Amazon rainforest at the crossroads

. Jun 05, 2019
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The Pan-Amazonian region protects the world’s largest rainforest, accounting for 40 percent of the entire South American continent. It is home to indigenous peoples, which take up 28 percent of the land, and mega biodiversity in protected areas which represent 23 percent of the region. Now, more than ever, this great cultural and natural wealth faces many challenges.

The Amazonian Georeferenced Socio-Environmental Information Network (RAISG)—a technical group made up of organizations from six countries in the region—has published its latest collection of maps on the pressures and threats faced by the Amazonian region.

The publication, updated in 2018, addresses six themes: interventions in transport infrastructure (roads, waterways, railways), energy (hydroelectric projects), and extractive industries (mining and oil), as well as monitoring the frequency of burning and deforestation. The results show that 68 percent of the region’s protected natural areas and indigenous territories overlap with infrastructure projects and investment plans.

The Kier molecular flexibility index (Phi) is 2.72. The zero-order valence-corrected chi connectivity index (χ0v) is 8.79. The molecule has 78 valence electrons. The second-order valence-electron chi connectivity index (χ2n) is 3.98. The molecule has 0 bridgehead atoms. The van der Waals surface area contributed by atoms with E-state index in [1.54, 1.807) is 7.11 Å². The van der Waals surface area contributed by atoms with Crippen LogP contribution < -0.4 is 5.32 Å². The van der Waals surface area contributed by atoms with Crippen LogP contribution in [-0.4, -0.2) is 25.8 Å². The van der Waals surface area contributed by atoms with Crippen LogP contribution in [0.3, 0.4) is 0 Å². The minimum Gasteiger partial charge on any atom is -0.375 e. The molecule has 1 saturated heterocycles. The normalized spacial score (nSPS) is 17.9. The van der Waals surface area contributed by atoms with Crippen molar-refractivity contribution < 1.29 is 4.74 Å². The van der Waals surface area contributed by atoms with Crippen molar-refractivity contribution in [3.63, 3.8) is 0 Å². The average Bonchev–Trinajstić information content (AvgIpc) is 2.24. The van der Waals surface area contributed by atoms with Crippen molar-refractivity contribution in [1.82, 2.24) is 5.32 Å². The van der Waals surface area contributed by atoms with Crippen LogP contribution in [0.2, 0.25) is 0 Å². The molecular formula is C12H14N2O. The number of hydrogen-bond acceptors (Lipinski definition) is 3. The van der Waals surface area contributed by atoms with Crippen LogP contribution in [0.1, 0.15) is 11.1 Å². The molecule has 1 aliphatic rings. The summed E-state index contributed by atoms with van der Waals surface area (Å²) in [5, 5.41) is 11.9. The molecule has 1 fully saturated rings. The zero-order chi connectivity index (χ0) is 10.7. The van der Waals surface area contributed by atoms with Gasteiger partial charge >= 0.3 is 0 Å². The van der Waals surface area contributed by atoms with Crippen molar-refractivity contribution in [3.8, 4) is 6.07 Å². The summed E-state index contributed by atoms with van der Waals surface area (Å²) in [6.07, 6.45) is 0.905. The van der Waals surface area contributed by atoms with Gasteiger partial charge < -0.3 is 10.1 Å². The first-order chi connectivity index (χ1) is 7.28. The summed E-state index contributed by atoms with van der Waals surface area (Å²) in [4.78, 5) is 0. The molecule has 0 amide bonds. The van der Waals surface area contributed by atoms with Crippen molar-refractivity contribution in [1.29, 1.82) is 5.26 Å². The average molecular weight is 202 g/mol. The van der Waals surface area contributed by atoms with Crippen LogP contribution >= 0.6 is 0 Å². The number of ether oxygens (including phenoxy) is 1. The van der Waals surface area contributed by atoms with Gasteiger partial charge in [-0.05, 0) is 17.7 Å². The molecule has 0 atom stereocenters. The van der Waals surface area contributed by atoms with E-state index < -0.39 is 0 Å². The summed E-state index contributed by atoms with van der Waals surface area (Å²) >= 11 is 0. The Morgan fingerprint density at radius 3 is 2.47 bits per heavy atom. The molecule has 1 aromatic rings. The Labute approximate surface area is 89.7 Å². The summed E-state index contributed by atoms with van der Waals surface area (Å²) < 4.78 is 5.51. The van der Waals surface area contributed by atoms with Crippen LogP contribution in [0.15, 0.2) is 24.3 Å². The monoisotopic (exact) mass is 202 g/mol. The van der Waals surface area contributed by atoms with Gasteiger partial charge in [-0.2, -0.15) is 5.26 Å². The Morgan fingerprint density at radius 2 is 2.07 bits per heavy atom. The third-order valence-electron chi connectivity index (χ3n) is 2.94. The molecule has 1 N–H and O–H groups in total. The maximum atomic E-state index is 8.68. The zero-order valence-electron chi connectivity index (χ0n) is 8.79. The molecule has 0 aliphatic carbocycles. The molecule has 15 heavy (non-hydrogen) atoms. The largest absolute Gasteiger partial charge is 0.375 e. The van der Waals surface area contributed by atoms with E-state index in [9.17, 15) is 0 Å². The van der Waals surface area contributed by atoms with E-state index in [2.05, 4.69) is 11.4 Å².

The RAISG shows that, considering just mining and oil, 87.2 million hectares, or 22 percent of the 390 million hectares dedicated to conservation and indigenous territories, are subject to some kind of threat or pressure.

The maps also show the presence of hydroelectric projects and roads in protected natural areas and in indigenous territories. In this case, 78 of the 272 large hydroelectric power plants in the Amazon—either planned, under construction or in operation—are inside indigenous territories and 84 are in conflict with protected natural areas. As far as roads, waterways and railways are concerned, of the 136,000 kilometres mapped in the region, approximately 20 percent (26,000 km) interfere with protected natural areas and indigenous territories.

“Currently, there is no national policy for the Amazon that will allow us to draw up a comprehensive, coherent and long-term vision for the region,” said Richard C. Smith, director of Instituto Bien Común, in Peru. “Thus, a clear territorial development strategy is also not in force. In fact, guidance for policy decisions depends mainly on circumstances and the will of the current rulers.”

As today is World Environment Day, The Brazilian Report will republish this study in three parts, focusing first on transport infrastructure, then extractive industries, and finally, on deforestation itself.

Chapter 1: Routes into the Amazon rainforest

Chapter 2: The Amazon transformed

Chapter 3: The loss of the Amazon

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